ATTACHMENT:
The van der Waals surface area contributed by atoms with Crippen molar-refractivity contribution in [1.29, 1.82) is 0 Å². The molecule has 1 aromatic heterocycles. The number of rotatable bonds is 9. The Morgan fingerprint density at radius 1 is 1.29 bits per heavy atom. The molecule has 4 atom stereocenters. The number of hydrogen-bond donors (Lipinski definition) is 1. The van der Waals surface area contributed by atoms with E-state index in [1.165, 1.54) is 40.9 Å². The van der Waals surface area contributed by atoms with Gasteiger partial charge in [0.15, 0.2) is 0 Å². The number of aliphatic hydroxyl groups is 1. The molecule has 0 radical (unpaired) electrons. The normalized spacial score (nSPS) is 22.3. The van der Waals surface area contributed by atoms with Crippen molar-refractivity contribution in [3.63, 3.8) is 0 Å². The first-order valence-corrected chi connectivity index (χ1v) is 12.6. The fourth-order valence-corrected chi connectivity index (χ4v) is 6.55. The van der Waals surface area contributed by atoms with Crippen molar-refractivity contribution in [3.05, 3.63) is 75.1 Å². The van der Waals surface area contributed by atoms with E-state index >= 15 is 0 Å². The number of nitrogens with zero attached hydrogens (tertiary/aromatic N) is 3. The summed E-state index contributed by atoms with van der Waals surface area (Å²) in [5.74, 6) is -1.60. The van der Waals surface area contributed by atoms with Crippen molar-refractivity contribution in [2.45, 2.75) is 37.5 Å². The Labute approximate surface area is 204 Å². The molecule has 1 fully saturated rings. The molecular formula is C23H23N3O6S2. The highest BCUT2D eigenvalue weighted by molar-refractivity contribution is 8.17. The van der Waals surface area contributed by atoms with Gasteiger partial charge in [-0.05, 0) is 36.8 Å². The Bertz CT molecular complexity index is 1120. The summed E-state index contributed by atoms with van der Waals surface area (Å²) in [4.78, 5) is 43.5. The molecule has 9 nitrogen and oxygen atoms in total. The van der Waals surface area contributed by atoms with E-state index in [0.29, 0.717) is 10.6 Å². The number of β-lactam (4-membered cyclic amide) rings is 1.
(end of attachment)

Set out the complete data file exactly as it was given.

The van der Waals surface area contributed by atoms with Crippen molar-refractivity contribution in [1.29, 1.82) is 0 Å². The molecule has 1 aromatic heterocycles. The number of rotatable bonds is 9. The Morgan fingerprint density at radius 1 is 1.29 bits per heavy atom. The molecule has 4 atom stereocenters. The number of hydrogen-bond donors (Lipinski definition) is 1. The van der Waals surface area contributed by atoms with E-state index in [1.165, 1.54) is 40.9 Å². The van der Waals surface area contributed by atoms with Gasteiger partial charge in [0.15, 0.2) is 0 Å². The number of aliphatic hydroxyl groups is 1. The molecule has 0 radical (unpaired) electrons. The normalized spacial score (nSPS) is 22.3. The van der Waals surface area contributed by atoms with Crippen molar-refractivity contribution in [3.63, 3.8) is 0 Å². The first-order valence-corrected chi connectivity index (χ1v) is 12.6. The fourth-order valence-corrected chi connectivity index (χ4v) is 6.55. The van der Waals surface area contributed by atoms with Crippen molar-refractivity contribution in [3.05, 3.63) is 75.1 Å². The van der Waals surface area contributed by atoms with E-state index >= 15 is 0 Å². The number of nitrogens with zero attached hydrogens (tertiary/aromatic N) is 3. The summed E-state index contributed by atoms with van der Waals surface area (Å²) in [5.74, 6) is -1.60. The van der Waals surface area contributed by atoms with Crippen molar-refractivity contribution in [2.45, 2.75) is 37.5 Å². The Labute approximate surface area is 204 Å². The molecule has 1 fully saturated rings. The molecular formula is C23H23N3O6S2. The highest BCUT2D eigenvalue weighted by molar-refractivity contribution is 8.17. The van der Waals surface area contributed by atoms with Gasteiger partial charge in [-0.05, 0) is 36.8 Å². The Bertz CT molecular complexity index is 1120. The summed E-state index contributed by atoms with van der Waals surface area (Å²) in [4.78, 5) is 43.5. The molecule has 9 nitrogen and oxygen atoms in total. The van der Waals surface area contributed by atoms with E-state index in [0.29, 0.717) is 10.6 Å². The number of β-lactam (4-membered cyclic amide) rings is 1.